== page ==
Technological change is the collective application of science and technology to meet new challenges in business, society, and government. Technological change refers to a marked increase in productivity, altered systems, or other significant transformations that involve information. Technological change is generally considered a subset of information technology, which involves computer science, engineering, and applied mathematics. Technological change encompasses many areas of research, from computer science to manufacturing to marketing. In business, technological change may impact business processes and organizational design, create new market segments, or affect existing ones.
Technological change has shaped much of our history, especially the twentieth century. The increasing complexity of business processes made possible by highly developed machines, increased the importance of technics in society. Technological progress in the industrial arts reflected this development. Arguably, the most important technological change in industrial arts came from the rise of mass-production, which raised both the costs and the quality of products. Between the wars, industrial espionage threatened the position of art in public life. The French thinkervant Priscus de Sade illustrated the danger when he wrote that “a public passion for style, for the beautification of the world and for the beautification of the physical world, may be more powerful than that of a public passion for religion, for the beautification of the soul and for the elevation of the genius.”
In the nineteenth century, two terms entered American English that defined the new era: technical and scientific technology. Between the mid-nineteenth and the early twentieth century, America’s progress in technical and scientific knowledge was accompanied by a growth in scientific language and by the growth of technicity, or fashionableness, as a parallel to scientific objectivity. The term technology was first used in reference to the emerging technologies of the time. By the middle of the twentieth century, however, the term had become associated with specific technologies: machine technology, electrical engineering, and mechanics. While machine technology had been a growth story in Europe, the term was first used to describe the machine industry in America.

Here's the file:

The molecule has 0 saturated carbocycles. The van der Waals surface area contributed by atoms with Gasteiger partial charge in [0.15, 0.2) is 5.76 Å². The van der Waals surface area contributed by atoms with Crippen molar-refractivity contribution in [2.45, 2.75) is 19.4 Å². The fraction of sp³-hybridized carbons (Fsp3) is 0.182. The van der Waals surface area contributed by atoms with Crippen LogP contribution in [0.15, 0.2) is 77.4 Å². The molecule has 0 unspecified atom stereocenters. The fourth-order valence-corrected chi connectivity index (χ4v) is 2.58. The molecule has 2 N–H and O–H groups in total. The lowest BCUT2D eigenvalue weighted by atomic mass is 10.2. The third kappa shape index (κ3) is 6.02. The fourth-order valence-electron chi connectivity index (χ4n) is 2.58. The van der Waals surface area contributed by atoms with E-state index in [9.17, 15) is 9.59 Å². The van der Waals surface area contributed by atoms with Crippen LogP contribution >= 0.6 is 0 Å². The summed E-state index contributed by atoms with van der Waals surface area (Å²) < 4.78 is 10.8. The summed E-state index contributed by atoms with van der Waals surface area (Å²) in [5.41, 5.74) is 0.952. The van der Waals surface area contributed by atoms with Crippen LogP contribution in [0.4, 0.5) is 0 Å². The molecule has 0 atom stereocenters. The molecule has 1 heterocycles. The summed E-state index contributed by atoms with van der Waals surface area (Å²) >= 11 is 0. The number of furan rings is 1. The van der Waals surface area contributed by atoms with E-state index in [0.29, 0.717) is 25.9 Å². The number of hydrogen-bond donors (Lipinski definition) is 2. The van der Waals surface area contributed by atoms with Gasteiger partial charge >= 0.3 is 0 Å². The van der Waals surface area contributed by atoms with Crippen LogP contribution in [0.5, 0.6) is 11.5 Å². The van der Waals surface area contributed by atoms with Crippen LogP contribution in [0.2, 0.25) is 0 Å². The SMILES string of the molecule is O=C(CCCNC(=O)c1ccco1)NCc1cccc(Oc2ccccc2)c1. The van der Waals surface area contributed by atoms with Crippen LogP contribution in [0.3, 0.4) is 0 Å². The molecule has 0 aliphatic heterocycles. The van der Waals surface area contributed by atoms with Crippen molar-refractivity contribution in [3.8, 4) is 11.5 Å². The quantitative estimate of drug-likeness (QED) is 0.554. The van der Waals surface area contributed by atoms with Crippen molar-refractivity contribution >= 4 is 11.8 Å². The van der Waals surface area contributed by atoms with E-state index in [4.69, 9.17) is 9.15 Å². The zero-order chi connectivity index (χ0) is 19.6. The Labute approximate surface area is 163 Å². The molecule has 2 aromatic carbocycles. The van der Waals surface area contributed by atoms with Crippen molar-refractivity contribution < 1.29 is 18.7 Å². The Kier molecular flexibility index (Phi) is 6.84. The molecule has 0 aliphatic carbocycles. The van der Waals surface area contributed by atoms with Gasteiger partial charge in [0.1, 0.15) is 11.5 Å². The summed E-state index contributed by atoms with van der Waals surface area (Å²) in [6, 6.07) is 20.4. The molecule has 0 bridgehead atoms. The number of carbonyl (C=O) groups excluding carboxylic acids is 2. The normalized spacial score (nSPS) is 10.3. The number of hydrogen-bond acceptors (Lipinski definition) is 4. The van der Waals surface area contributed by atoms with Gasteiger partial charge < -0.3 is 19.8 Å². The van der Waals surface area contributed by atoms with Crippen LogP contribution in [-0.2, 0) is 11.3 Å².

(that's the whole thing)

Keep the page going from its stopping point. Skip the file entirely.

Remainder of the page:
The growth of machine industry out of the dawn of the industrial age corresponds to the rise of the term technology, as it was then called. But while American technological advancements came early, the Europeans did not. It was only in later decades that European technical culture became truly established, and even then there were elements of British influence, such as the “luddite” school of thought. In the United States, on the other hand, technological developments came more gradually, but in doing so they had profound effects on American culture and society. A look at the progression of social technology shows how quickly and powerfully U.S. cultural industries have adapted to, and advanced into, the twenty-first century.
Technological change has produced major changes in various aspects of social life. For example, whereas ancient industrialists and aristocrats used their innovations to improve their lifestyle, technologists and digital developers use their skills to create wealth for themselves and their companies. Technological development thus can be seen as a sociohistorical dynamic, with important changes taking place over time in response to changing conditions. Such changes can be seen as including, for example, greater flexibility within gender roles, greater skill and knowledge creation, and greater ability to work with others across differences in age, ethnicity, and even nationality. By seeing technological change not just as a progressive history of progress, but as something that constantly alter the world we live in, we can begin to appreciate its true importance.
The analysis of technology by one of the great philosophers of the twentieth century, Leo Tolstoy, is an example of a thinker whose views are influenced by his knowledge, talent, and position in society, and who uses this knowledge to explore how people are affected by technological change. Returning to Johann Beckmann’s notion of schizoanalysis, which compares the human mind to a machine, the author explains how change can affect us both psychologically and materially. Although it may at first appear that the analysis of technology is too mechanical an approach to the discipline, we must remember that all knowledge is subjective, and that human beings are unique. In order to fully appreciate how technological change affects us, we need to develop an analytical category other than the natural sciences and apply it to all forms of thought, as well as all possible relations to technology.